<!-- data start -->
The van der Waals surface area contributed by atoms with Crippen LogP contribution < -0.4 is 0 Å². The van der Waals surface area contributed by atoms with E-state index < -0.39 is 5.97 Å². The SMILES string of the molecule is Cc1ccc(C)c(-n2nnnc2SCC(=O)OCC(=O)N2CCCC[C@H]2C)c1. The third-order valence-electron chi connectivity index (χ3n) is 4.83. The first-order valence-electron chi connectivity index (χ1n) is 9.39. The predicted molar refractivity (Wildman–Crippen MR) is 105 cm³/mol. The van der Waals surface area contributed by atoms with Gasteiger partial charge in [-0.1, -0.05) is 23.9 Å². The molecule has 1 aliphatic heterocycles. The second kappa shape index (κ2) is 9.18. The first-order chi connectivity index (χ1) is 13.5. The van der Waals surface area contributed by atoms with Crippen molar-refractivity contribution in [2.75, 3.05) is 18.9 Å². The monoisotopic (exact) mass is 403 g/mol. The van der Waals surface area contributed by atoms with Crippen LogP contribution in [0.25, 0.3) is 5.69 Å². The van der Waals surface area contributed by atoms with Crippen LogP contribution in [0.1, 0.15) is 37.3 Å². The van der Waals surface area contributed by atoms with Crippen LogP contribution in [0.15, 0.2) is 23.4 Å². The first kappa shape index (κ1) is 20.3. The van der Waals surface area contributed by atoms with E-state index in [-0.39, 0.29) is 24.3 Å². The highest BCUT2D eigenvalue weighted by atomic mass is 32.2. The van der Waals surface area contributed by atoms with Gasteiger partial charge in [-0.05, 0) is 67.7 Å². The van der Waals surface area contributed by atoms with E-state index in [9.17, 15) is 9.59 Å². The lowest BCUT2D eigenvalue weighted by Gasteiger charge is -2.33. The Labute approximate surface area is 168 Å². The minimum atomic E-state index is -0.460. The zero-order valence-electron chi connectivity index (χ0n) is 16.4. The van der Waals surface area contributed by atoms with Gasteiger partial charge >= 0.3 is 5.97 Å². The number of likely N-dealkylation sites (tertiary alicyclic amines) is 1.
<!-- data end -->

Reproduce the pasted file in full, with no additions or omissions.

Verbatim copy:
The van der Waals surface area contributed by atoms with Crippen LogP contribution < -0.4 is 0 Å². The van der Waals surface area contributed by atoms with E-state index < -0.39 is 5.97 Å². The SMILES string of the molecule is Cc1ccc(C)c(-n2nnnc2SCC(=O)OCC(=O)N2CCCC[C@H]2C)c1. The third-order valence-electron chi connectivity index (χ3n) is 4.83. The first-order valence-electron chi connectivity index (χ1n) is 9.39. The predicted molar refractivity (Wildman–Crippen MR) is 105 cm³/mol. The van der Waals surface area contributed by atoms with Gasteiger partial charge in [-0.1, -0.05) is 23.9 Å². The molecule has 1 aliphatic heterocycles. The second kappa shape index (κ2) is 9.18. The first-order chi connectivity index (χ1) is 13.5. The van der Waals surface area contributed by atoms with Crippen molar-refractivity contribution in [2.75, 3.05) is 18.9 Å². The monoisotopic (exact) mass is 403 g/mol. The van der Waals surface area contributed by atoms with Crippen LogP contribution in [0.25, 0.3) is 5.69 Å². The van der Waals surface area contributed by atoms with Crippen LogP contribution in [0.1, 0.15) is 37.3 Å². The van der Waals surface area contributed by atoms with Crippen LogP contribution in [0.15, 0.2) is 23.4 Å². The first kappa shape index (κ1) is 20.3. The van der Waals surface area contributed by atoms with E-state index in [-0.39, 0.29) is 24.3 Å². The highest BCUT2D eigenvalue weighted by atomic mass is 32.2. The van der Waals surface area contributed by atoms with Gasteiger partial charge in [-0.05, 0) is 67.7 Å². The van der Waals surface area contributed by atoms with E-state index in [9.17, 15) is 9.59 Å². The lowest BCUT2D eigenvalue weighted by Gasteiger charge is -2.33. The Labute approximate surface area is 168 Å². The minimum atomic E-state index is -0.460. The zero-order valence-electron chi connectivity index (χ0n) is 16.4. The van der Waals surface area contributed by atoms with Gasteiger partial charge >= 0.3 is 5.97 Å². The number of likely N-dealkylation sites (tertiary alicyclic amines) is 1.